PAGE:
I tried on a couple of the wigs and we more of less found one that was very close to my own hair. There was a knack to putting it on which I practised a few times. It looked very strange, partly because I still had my own hair, but there was something not quite right about the wig! We settled on a style of wig but I asked her to hold off ordering it for me as there was something sort of niggling at the back of my mind.

I was laughing during the whole process – it was just absurd to be sitting up in a hospital bed on a weekday, trying on wigs in my pajamas! I don’t think she knew what to make of me really.

She left and one of the nurses came in. I expect she was hovering outside, and came in to make sure that I was okay. I was.

In the end I decided not to go for a wig. It just never felt right for me and when the wig lady told me the following:

  • You shouldn’t wear it when you are cooking
  • You shouldn’t wear it when you are unloading the dishwasher
  • You shouldn’t wear it when you are leaning over the hob cooking things
  • You shouldn’t wear it near steam!

I just thought – when can I wear it? So I decided not to bother.

The hair loss happened quite gradually at first. My Mam told me that when she vacuumed the house that the vacuum bag was full of my hair.

I was sitting on the couch one day and my husband happened to be standing over me and he said ‘Do you know that you have a bald patch right on the top of your head?’ I remember putting my hand up and feeling the smooth, almost egg like quality to the patch. I couldn’t see it no matter how I angled myself at the mirror. I almost broke my neck trying to get a look at it. So I got my husband to take a picture of it on his mobile phone so as I could see it. I got a shock when I saw the snowy white bald patch.

That was when I realised that within a matter of days or maybe a week that my hair would be gone. It was limp and lifeless really. I remember one day I was driving along in the car with the windows open. All of a sudden I was aware of something going out the window – it was clumps of my hair! I was literally shedding all over the place like a dog or a cat renewing their coat!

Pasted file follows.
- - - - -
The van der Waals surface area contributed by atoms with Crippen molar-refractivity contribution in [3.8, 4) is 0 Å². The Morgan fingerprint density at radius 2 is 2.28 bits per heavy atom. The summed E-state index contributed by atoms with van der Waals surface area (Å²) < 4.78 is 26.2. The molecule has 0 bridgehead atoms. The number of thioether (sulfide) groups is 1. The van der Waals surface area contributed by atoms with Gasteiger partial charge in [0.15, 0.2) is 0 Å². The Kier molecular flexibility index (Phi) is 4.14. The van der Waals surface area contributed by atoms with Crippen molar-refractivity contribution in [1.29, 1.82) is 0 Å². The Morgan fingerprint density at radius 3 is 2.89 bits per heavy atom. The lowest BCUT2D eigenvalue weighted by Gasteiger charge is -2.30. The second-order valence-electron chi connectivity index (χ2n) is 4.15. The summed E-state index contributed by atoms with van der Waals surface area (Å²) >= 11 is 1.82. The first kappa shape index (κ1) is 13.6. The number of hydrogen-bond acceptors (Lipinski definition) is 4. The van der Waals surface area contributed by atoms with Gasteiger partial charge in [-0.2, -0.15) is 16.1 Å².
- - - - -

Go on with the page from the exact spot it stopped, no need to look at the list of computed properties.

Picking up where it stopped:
One of the things I wasn’t prepared for was how tender and sore my head was  once my hair started to go. It was painful to touch sometimes and I suppose that was the hair breaking away underneath the scalp.

I had heard that a lot of people shaved their hair but I wasn’t sure if I would be able to do that.

Then something happened of an average Thursday evening in June which made me realise my time had come to just get rid of it.

Cathal came over to me with a large chunk of hair and almost tried to put it back onto my head saying ‘there you go Mammy’. It was at that moment that I decided I had enough of shedding and bald patches. When I was on my own the next day in the house I went for it. I got my husband’s hair trimmer, a scissors and I cut the last of the long pieces of hair off. Then I shaved the rest. I was afraid to look in the mirror when I was doing it so I sort of felt my way around with the trimmer and the scissors.

When I felt that all the hair was gone and I was suitably egg like, I plugged in the vacuum cleaner and gave my head the once over for good measure! If anyone had seen me they would have thought I was very strange indeed.

I thought I would cry as I was cutting and shaving, but I didn’t.

I psyched myself up to look in the mirror – my heart was literally hammering away in my chest.

I thought I would cry when I saw myself for the first time, but I didn’t.